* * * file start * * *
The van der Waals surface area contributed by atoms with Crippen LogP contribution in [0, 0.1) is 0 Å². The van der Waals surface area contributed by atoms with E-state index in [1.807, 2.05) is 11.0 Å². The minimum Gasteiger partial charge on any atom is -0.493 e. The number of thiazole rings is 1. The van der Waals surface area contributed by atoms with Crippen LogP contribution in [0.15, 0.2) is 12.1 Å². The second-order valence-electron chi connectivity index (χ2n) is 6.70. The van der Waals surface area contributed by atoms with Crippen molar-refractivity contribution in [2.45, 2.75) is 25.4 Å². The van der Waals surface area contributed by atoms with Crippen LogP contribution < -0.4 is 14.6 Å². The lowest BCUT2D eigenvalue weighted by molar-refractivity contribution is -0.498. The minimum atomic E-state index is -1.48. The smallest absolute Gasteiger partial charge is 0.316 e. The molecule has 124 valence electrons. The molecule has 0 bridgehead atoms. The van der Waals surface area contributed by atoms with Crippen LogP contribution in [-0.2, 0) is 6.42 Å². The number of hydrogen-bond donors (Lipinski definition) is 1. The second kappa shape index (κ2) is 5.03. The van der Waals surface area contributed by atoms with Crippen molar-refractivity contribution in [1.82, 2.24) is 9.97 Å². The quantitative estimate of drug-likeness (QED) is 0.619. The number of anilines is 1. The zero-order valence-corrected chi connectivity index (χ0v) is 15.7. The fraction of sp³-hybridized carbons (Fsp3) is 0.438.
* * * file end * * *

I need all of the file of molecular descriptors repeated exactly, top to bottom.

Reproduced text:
The van der Waals surface area contributed by atoms with Crippen LogP contribution in [0, 0.1) is 0 Å². The van der Waals surface area contributed by atoms with E-state index in [1.807, 2.05) is 11.0 Å². The minimum Gasteiger partial charge on any atom is -0.493 e. The number of thiazole rings is 1. The van der Waals surface area contributed by atoms with Crippen LogP contribution in [0.15, 0.2) is 12.1 Å². The second-order valence-electron chi connectivity index (χ2n) is 6.70. The van der Waals surface area contributed by atoms with Crippen molar-refractivity contribution in [2.45, 2.75) is 25.4 Å². The van der Waals surface area contributed by atoms with Crippen LogP contribution < -0.4 is 14.6 Å². The lowest BCUT2D eigenvalue weighted by molar-refractivity contribution is -0.498. The minimum atomic E-state index is -1.48. The smallest absolute Gasteiger partial charge is 0.316 e. The molecule has 124 valence electrons. The molecule has 0 bridgehead atoms. The van der Waals surface area contributed by atoms with Crippen LogP contribution in [-0.2, 0) is 6.42 Å². The number of hydrogen-bond donors (Lipinski definition) is 1. The second kappa shape index (κ2) is 5.03. The van der Waals surface area contributed by atoms with Crippen molar-refractivity contribution in [1.82, 2.24) is 9.97 Å². The quantitative estimate of drug-likeness (QED) is 0.619. The number of anilines is 1. The zero-order valence-corrected chi connectivity index (χ0v) is 15.7. The fraction of sp³-hybridized carbons (Fsp3) is 0.438.